Two Dollar Bill by Hot Meteor
The predecessor of the Canadian dollar was the Canadian pound, equal to 4 US dollars and 92.88 grains gold. The Canadian pound was worth 16 shillings 5.3 pence sterling. In 1853, an act of the Legislative Council and Assembly of Canada introduced the gold standard into Canada, with the gold sovereign being legal tender at £1 = $US4.86 2⁄3. Later, three currencies were adopted in Canadian provinces: New Brunswick and Nova Scotia followed Canada in adopting a decimal system based on the U.S. dollar unit, and Newfoundland went decimal later, based on the Spanish dollar.
The federal Parliament passed the Uniform Currency Act in April 1871, tying up loose ends as to the currencies of the various provinces and replacing them with a common Canadian dollar. The golden standard was definitively abolished in 1933. Shortly before the Second World War, the exchange rate to the U.S. dollar was fixed at 1.1 Canadian dollars = 1 U.S. dollar. In the middle of the last century, Canada allowed its dollar to float and return to a fixed exchange rate in 1962, when the dollar was pegged at 1 Canadian dollar = 0.925 U.S. dollar. Since 1970, the currency’s value has floated.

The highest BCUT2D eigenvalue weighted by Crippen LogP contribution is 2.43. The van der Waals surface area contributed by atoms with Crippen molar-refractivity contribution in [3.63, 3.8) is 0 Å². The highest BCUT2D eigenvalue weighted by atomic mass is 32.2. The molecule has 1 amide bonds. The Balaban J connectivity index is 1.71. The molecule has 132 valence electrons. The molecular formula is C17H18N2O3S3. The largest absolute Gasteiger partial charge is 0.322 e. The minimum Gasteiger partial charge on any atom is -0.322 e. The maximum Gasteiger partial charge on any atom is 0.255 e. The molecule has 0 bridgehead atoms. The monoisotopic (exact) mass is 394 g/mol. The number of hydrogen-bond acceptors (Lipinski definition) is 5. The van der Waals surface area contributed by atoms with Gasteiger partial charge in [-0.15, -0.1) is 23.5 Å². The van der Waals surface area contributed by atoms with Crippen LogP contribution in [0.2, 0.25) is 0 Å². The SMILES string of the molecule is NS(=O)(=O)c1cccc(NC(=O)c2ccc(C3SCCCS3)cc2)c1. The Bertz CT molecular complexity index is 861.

Historically, the Canadian dollar tended to fluctuate in tandem with the U.S. dollar. Last week, the Canadian dollar hit a 3.5-year high, and North American markets staged their biggest one-day rally of the year, according to CBC news last week. The exchange rate now is 1.04778 U.S. dollars. Market concerns about possible inflation as the US Federal Reserve expands its money supply by $600 billion and about recovery measures come to an end this summer.
“This is a U.S. dollar story as the combination of loose monetary policy and a compromised fiscal position weigh heavily against the [greenback],” said Scotia Capital chief currency strategist Camilla Sutton. According to CBC, metal prices also factored into the Canadian dollar’s rise.